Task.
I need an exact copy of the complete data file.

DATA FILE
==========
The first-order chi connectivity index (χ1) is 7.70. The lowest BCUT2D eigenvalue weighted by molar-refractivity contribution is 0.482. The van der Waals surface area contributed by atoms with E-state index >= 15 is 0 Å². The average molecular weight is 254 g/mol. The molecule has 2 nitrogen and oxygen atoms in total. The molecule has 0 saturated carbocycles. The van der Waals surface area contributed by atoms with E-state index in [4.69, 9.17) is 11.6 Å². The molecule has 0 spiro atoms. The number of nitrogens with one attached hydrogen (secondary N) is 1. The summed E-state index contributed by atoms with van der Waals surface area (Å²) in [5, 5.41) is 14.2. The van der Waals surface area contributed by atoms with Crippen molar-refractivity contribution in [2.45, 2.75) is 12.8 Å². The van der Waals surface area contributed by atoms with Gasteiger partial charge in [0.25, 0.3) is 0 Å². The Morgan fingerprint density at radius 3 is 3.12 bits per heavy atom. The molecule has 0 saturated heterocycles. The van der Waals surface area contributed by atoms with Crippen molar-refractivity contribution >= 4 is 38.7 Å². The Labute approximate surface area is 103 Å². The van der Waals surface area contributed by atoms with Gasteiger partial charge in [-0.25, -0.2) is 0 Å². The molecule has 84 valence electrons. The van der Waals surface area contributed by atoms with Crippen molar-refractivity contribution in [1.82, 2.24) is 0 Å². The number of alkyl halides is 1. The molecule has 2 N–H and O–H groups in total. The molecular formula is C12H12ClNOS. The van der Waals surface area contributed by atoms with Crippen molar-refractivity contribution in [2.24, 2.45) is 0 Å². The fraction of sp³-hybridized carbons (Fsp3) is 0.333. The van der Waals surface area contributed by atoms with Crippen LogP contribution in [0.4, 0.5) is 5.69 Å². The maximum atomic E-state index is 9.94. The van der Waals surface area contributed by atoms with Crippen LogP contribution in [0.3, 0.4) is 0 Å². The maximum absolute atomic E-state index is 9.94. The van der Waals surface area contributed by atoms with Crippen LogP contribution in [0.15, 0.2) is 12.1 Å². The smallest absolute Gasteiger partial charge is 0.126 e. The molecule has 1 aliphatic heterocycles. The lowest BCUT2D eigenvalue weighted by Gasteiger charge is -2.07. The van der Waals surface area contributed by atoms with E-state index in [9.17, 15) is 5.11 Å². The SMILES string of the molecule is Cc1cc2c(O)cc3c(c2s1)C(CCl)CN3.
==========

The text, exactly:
The first-order chi connectivity index (χ1) is 7.70. The lowest BCUT2D eigenvalue weighted by molar-refractivity contribution is 0.482. The van der Waals surface area contributed by atoms with E-state index >= 15 is 0 Å². The average molecular weight is 254 g/mol. The molecule has 2 nitrogen and oxygen atoms in total. The molecule has 0 saturated carbocycles. The van der Waals surface area contributed by atoms with E-state index in [4.69, 9.17) is 11.6 Å². The molecule has 0 spiro atoms. The number of nitrogens with one attached hydrogen (secondary N) is 1. The summed E-state index contributed by atoms with van der Waals surface area (Å²) in [5, 5.41) is 14.2. The van der Waals surface area contributed by atoms with Crippen molar-refractivity contribution in [2.45, 2.75) is 12.8 Å². The van der Waals surface area contributed by atoms with Gasteiger partial charge in [0.25, 0.3) is 0 Å². The Morgan fingerprint density at radius 3 is 3.12 bits per heavy atom. The molecule has 0 saturated heterocycles. The van der Waals surface area contributed by atoms with Crippen molar-refractivity contribution >= 4 is 38.7 Å². The Labute approximate surface area is 103 Å². The van der Waals surface area contributed by atoms with Gasteiger partial charge in [-0.25, -0.2) is 0 Å². The molecule has 84 valence electrons. The van der Waals surface area contributed by atoms with Crippen molar-refractivity contribution in [1.82, 2.24) is 0 Å². The number of alkyl halides is 1. The molecule has 2 N–H and O–H groups in total. The molecular formula is C12H12ClNOS. The van der Waals surface area contributed by atoms with Crippen molar-refractivity contribution in [2.24, 2.45) is 0 Å². The fraction of sp³-hybridized carbons (Fsp3) is 0.333. The van der Waals surface area contributed by atoms with Crippen LogP contribution in [0.4, 0.5) is 5.69 Å². The maximum atomic E-state index is 9.94. The van der Waals surface area contributed by atoms with Crippen LogP contribution in [0.3, 0.4) is 0 Å². The maximum absolute atomic E-state index is 9.94. The van der Waals surface area contributed by atoms with Crippen LogP contribution in [0.15, 0.2) is 12.1 Å². The smallest absolute Gasteiger partial charge is 0.126 e. The molecule has 1 aliphatic heterocycles. The lowest BCUT2D eigenvalue weighted by Gasteiger charge is -2.07. The van der Waals surface area contributed by atoms with E-state index in [9.17, 15) is 5.11 Å². The SMILES string of the molecule is Cc1cc2c(O)cc3c(c2s1)C(CCl)CN3.